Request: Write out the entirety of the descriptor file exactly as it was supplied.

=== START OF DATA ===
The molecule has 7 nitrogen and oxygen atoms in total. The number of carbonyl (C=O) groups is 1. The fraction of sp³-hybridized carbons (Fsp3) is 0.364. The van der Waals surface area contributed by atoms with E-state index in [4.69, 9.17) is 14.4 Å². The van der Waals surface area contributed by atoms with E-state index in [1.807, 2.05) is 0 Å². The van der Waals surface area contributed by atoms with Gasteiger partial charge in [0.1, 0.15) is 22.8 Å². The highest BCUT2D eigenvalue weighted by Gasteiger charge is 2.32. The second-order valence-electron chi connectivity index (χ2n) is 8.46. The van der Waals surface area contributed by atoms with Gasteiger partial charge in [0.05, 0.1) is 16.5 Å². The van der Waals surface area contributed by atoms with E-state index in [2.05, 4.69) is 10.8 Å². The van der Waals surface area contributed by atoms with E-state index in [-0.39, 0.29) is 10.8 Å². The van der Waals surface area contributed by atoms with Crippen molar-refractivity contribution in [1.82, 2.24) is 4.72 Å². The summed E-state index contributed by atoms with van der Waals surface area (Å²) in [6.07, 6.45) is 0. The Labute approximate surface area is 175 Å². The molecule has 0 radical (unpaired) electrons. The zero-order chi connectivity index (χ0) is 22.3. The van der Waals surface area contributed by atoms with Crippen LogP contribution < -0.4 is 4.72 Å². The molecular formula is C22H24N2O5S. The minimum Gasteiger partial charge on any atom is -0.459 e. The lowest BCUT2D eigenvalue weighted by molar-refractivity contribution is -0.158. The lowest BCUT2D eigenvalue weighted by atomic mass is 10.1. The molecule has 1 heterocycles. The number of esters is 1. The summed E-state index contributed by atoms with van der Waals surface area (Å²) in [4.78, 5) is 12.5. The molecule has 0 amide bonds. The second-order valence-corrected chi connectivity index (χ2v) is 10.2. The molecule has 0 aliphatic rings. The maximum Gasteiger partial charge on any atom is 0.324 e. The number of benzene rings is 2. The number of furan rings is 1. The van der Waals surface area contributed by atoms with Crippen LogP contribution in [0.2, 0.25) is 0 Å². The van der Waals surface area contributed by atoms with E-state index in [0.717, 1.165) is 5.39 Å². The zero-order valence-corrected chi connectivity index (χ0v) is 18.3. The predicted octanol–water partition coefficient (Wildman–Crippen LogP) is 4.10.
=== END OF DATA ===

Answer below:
The molecule has 7 nitrogen and oxygen atoms in total. The number of carbonyl (C=O) groups is 1. The fraction of sp³-hybridized carbons (Fsp3) is 0.364. The van der Waals surface area contributed by atoms with E-state index in [4.69, 9.17) is 14.4 Å². The van der Waals surface area contributed by atoms with E-state index in [1.807, 2.05) is 0 Å². The van der Waals surface area contributed by atoms with Gasteiger partial charge in [0.1, 0.15) is 22.8 Å². The highest BCUT2D eigenvalue weighted by Gasteiger charge is 2.32. The second-order valence-electron chi connectivity index (χ2n) is 8.46. The van der Waals surface area contributed by atoms with Gasteiger partial charge in [0.05, 0.1) is 16.5 Å². The van der Waals surface area contributed by atoms with E-state index in [2.05, 4.69) is 10.8 Å². The van der Waals surface area contributed by atoms with E-state index in [-0.39, 0.29) is 10.8 Å². The van der Waals surface area contributed by atoms with Crippen molar-refractivity contribution in [1.82, 2.24) is 4.72 Å². The summed E-state index contributed by atoms with van der Waals surface area (Å²) in [6.07, 6.45) is 0. The Labute approximate surface area is 175 Å². The molecule has 0 radical (unpaired) electrons. The zero-order chi connectivity index (χ0) is 22.3. The van der Waals surface area contributed by atoms with Crippen LogP contribution < -0.4 is 4.72 Å². The molecular formula is C22H24N2O5S. The minimum Gasteiger partial charge on any atom is -0.459 e. The lowest BCUT2D eigenvalue weighted by molar-refractivity contribution is -0.158. The lowest BCUT2D eigenvalue weighted by atomic mass is 10.1. The molecule has 1 heterocycles. The number of esters is 1. The summed E-state index contributed by atoms with van der Waals surface area (Å²) in [4.78, 5) is 12.5. The molecule has 0 amide bonds. The second-order valence-corrected chi connectivity index (χ2v) is 10.2. The molecule has 0 aliphatic rings. The maximum Gasteiger partial charge on any atom is 0.324 e. The number of benzene rings is 2. The number of furan rings is 1. The van der Waals surface area contributed by atoms with Crippen LogP contribution in [0.2, 0.25) is 0 Å². The van der Waals surface area contributed by atoms with E-state index in [0.717, 1.165) is 5.39 Å². The zero-order valence-corrected chi connectivity index (χ0v) is 18.3. The predicted octanol–water partition coefficient (Wildman–Crippen LogP) is 4.10.